(3) lays himself out for the good of others rather than for his own enjoyment or the aggrandizement of his house. And these things, mutatis mutandis, constitute the beauty of all earthly authority and power.
II. THE MESSIANIC VIEW. If we refer the words of the prophet to him to whom, in themselves and apart from the context, they are most appropriate - to that Son of man who came to be the Savior-Sovereign of mankind, we have two views brought before us.
1. That of Jesus Christ as he lived on earth - the meek King of men (Matthew 21:5), he who claimed to be a King even as he stood bound before Pilate (John 18:33-36). Here we see the King in his beauty as we see him in his purity of heart, in his devotedness to the work his Father had placed in his hands, in his submissiveness to that Father's will, in his quick and tender sympathy with the sorrowing and the abandoned, in his inexhaustible patience with the undeserving and the wrong.
2. That of the Divine Redeemer as he reigns in heaven. Thus viewed, we see in him the beauty of one who
(1) once surrendered everything he was and had in order that he might redeem a fallen race, - the beauty of the most perfect sacrifice;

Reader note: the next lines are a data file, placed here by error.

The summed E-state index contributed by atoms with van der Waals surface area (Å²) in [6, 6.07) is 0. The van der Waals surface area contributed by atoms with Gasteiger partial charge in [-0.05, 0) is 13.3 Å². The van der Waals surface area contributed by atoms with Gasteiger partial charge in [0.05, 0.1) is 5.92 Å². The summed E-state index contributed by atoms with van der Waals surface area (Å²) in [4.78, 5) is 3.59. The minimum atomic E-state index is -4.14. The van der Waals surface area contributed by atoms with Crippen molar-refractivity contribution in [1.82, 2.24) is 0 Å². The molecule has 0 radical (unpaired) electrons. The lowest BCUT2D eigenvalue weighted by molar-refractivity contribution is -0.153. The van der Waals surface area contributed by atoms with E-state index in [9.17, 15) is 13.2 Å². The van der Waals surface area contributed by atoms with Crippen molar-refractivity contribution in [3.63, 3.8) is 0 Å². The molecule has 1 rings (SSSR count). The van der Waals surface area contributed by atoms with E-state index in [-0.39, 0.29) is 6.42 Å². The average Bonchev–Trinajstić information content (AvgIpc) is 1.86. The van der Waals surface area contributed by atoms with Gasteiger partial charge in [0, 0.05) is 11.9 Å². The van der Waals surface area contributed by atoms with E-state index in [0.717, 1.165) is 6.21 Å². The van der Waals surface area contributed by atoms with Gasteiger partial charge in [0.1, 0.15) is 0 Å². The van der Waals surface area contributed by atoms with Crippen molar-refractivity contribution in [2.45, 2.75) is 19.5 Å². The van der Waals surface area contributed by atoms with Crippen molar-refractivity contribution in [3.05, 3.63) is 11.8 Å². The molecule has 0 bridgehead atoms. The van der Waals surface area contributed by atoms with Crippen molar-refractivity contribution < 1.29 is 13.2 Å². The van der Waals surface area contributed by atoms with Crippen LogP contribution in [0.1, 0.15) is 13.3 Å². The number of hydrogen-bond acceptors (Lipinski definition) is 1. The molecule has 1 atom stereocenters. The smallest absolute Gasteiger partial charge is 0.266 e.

(2) now welcomes to his kingdom the worst of all that have rebelled against his will, - the beauty of perfect magnanimity;
(3) now bears with his servants in all their manifold infirmities and insufficiencies of service, - the beauty of perfect patience;
(4) now dispenses grace and help to every one of his followers according to their individual necessities and requests, - the beauty of perfect beneficence.
III. THE DISTANT VIEW. Our eyes will see the King in his beauty when we see "him as he is - the ascended and reigning Lord. Then we shall
(1) behold the glories of his heavenly administration; we shall
(2) dwell upon the transcendent excellence of his Divine character; and we shall then
(3) be drawn towards him in spiritual resemblance (1 John 3:2), live under his reign in unremitting and untiring service (Revelation 7:15; Revelation 21:25), dwell with him and reign with him in everlasting joy (2 Timothy 2:12; Revelation 2:26; Revelation 3:21; Revelation 22:5). - C.
I. THE BREADTH OF THE HISTORICAL KINGDOM. Judah was to be delivered from her Assyrian oppressor. At present she was beleaguered, shut in on every hand, by the invading army; her citizens had no range of land they could traverse - they were confined to the narrow circle made by the besieging hosts of Sennacherib. But soon those boundaries would be removed, the army would be scattered and would disappear. Then the country would be open everywhere; in whatsoever direction they looked they would see hills they might climb and valleys they might cultivate at will; as far as the eye could reach the country would be free to the traveler and to the husbandman. They would behold a "land of far distances," a broad kingdom they might call their own.